So many times in the past, the far and wide reach of McDonald's (MCD) has served it well. Now, its massive global presence is the very thing that's putting its growth in jeopardy.
McDonald's said Monday that its quarterly results took a hit from struggling economies around the world, while earnings were cut by the increase in the dollar relative to other currencies. For many people, rising bond yields in Spain and austerity plans in Greece don't mean much, often because it's esoteric commentary on something happening thousands of miles away. The McDonald's story then should help crystallize how the serious financial predicament facing so many nations can weigh down U.S. corporations.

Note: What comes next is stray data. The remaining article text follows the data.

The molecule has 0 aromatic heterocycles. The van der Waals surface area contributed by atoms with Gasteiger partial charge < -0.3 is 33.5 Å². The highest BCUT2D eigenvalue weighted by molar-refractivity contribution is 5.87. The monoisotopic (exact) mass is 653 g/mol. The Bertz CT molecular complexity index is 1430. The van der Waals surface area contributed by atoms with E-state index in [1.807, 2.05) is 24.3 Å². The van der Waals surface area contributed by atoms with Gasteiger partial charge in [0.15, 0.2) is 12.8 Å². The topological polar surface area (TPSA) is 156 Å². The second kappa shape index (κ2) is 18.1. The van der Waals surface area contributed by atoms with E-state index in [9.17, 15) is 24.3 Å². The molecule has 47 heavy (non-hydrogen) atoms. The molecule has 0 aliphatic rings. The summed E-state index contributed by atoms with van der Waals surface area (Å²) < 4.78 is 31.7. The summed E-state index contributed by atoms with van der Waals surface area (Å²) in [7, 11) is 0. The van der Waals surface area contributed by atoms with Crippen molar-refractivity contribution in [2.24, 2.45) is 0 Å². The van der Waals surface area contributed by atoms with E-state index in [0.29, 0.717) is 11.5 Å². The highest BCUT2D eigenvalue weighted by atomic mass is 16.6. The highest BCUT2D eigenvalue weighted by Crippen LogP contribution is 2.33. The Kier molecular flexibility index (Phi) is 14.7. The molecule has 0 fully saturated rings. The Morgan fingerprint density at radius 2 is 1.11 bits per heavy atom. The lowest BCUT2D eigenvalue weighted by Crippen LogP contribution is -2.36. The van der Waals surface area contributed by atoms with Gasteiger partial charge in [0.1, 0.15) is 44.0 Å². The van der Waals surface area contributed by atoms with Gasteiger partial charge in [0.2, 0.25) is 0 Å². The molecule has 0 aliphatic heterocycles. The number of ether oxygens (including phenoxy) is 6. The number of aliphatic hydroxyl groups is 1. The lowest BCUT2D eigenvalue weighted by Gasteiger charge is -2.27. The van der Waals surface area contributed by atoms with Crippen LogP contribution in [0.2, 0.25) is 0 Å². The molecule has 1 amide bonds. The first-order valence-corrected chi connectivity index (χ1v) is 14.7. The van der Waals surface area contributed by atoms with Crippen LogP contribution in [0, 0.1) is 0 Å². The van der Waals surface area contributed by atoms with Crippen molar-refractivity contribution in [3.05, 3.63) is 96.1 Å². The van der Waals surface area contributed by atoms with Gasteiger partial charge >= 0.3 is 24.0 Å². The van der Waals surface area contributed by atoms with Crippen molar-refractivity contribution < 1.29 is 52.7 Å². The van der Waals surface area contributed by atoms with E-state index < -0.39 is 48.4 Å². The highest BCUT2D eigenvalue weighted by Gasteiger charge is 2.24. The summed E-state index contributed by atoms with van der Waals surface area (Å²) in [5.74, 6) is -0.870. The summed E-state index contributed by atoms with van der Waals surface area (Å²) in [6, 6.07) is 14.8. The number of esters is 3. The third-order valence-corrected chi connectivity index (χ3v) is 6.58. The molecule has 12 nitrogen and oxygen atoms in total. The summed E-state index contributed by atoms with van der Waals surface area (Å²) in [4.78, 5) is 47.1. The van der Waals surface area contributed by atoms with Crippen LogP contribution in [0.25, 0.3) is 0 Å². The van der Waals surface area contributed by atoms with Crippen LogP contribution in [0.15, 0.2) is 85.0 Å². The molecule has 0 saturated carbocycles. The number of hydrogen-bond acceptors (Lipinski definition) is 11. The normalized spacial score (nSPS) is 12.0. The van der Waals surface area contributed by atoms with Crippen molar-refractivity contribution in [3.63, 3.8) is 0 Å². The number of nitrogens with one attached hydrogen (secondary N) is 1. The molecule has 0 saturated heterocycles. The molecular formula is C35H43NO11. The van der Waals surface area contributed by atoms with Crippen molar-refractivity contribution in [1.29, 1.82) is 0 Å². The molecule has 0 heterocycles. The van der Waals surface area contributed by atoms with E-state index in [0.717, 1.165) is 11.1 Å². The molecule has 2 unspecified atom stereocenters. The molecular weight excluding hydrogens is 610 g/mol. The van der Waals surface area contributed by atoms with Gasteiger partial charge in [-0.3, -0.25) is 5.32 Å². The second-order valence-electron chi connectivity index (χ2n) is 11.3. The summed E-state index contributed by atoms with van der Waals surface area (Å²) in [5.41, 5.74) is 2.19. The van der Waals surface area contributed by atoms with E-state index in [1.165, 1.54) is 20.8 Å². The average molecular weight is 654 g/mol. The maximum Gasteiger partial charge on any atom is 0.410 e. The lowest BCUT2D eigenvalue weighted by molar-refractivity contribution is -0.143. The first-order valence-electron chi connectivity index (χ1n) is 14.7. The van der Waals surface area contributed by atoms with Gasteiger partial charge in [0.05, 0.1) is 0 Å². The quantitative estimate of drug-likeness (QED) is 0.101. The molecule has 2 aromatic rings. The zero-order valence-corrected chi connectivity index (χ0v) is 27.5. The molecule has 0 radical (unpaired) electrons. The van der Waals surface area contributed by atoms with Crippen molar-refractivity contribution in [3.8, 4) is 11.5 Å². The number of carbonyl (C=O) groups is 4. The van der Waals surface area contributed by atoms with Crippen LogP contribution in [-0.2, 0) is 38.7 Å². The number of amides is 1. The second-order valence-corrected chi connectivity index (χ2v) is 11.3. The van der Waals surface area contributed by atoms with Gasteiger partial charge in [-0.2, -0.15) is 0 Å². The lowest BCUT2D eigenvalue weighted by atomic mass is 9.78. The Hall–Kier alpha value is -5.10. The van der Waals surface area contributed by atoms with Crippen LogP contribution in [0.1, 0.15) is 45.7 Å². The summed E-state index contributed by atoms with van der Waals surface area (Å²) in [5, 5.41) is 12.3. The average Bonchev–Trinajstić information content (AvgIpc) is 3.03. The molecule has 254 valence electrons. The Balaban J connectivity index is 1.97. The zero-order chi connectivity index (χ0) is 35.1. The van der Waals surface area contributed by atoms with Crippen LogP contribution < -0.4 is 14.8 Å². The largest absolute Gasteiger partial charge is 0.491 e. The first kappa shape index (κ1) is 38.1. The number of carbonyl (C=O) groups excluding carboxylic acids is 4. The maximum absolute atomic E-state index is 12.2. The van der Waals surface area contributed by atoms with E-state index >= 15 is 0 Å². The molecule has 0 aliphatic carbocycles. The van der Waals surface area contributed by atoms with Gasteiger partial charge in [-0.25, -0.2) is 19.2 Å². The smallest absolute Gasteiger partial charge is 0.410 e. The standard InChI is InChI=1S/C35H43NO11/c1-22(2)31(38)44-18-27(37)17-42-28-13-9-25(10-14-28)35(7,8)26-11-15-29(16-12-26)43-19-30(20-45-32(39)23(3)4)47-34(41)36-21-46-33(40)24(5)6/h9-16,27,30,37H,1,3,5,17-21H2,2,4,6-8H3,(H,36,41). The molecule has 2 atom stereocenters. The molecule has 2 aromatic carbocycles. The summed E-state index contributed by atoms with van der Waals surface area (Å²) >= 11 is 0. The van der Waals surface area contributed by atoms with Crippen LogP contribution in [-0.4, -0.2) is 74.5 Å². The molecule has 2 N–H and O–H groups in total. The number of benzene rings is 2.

In effect, McDonald's has nowhere to hide. With more than 33,000 restaurants, less than half of which are in the U.S., the Oak Brook, Ill., hamburger seller can't avoid the fact that its biggest markets are dealing with at best tenuous economies. Had currency rates been stagnant, McDonald's would haveRead More »from For McDonald’s, worldwide reach means worldwide problems